First published in the 1990s, Philip Pullman’s fantastical trilogy – which includes Northern Lights, The Subtle Knife and The Amber Spyglass – has sold 18 million copies around the world and been translated into 40 languages.
Inspired by Milton’s epic, Paradise Lost, the books tell the story of two children, Lyra and Will, who end up on a journey through a series of parallel worlds. There are fictional creatures such as Gobblers, not to mention a host of talking animals and fictional scientific devices.
While the books have been marketed at children and young adults, Pullman didn’t create them with a specific age group in mind – and this no doubt played a large part in their success. Like Lemony Snickett’s A Series of Unfortunate events, His Dark Materials presented young readers with stories that were dark, disturbing and complex – in Pullman’s case, involving murder, child abduction and religious scandal. They also gave readers a window into worlds that felt both utterly alien and instantly recognisable – Northern Lights is set in the Arctic, Egypt and Oxford among other places, yet it presents a version of reality where monkeys and bears can speak and demons are rife.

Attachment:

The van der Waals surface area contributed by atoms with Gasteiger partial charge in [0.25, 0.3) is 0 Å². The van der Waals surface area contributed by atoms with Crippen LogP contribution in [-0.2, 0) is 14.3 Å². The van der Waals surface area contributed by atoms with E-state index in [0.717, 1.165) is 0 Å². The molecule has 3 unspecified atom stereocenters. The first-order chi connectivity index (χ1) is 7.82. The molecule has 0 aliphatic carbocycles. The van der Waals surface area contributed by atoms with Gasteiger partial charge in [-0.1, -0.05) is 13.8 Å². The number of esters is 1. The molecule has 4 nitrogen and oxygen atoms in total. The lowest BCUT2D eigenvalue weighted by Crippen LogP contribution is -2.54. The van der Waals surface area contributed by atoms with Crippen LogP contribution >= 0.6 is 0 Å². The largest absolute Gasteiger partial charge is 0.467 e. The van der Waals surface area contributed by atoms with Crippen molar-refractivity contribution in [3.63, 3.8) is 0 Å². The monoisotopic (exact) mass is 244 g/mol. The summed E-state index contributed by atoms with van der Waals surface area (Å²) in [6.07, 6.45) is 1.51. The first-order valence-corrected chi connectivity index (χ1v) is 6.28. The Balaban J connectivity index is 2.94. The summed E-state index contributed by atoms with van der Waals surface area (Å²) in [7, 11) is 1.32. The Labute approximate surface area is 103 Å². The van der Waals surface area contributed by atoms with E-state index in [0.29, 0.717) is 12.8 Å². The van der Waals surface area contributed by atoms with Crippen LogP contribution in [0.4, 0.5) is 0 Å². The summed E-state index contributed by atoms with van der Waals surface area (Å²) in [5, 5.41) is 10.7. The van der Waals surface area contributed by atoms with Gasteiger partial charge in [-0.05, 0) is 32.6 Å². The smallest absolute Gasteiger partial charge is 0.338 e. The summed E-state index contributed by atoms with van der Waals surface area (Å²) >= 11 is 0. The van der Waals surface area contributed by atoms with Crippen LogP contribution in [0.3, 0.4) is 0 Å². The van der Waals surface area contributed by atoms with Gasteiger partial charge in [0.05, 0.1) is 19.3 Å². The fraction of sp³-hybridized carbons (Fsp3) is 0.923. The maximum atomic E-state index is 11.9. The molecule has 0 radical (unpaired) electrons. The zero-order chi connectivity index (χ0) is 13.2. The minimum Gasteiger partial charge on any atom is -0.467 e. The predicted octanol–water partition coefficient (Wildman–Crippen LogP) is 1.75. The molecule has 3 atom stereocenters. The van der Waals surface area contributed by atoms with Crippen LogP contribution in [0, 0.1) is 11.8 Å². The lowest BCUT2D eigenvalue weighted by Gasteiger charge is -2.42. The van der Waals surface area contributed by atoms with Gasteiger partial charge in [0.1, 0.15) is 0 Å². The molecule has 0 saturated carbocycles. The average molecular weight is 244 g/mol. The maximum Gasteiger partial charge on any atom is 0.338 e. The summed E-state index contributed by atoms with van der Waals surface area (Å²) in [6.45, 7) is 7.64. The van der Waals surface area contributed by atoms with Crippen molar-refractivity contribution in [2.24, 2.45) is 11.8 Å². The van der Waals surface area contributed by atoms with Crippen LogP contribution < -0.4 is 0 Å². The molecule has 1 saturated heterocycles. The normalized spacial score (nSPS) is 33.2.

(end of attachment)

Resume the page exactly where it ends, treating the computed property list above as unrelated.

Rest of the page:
The National Theatre staged a play based on the series in 2003 and a feature film, the Golden Compass, was released in 2007. Based on the Northern Lights, it boasted an all-star cast including Nicole Kidman and Daniel Craig, and received a BAFTA and an Oscar for its special effects, but reviews were mixed and a sequel was never released. (It was also branded “atheism for kids” by the US Catholic Church on its release, on account of its plot.)
Now, Pullman’s work has been adapted for TV. Written by Jack Thorne (whose credits include Skins, Shameless and This is England 86), the HBO and BBC version of His Dark Materials will tell the story of Pullman’s novels over three eight-part series. The first episode of the show aired on Sunday – and was met with positive reviews – and filming has already begun on season two.
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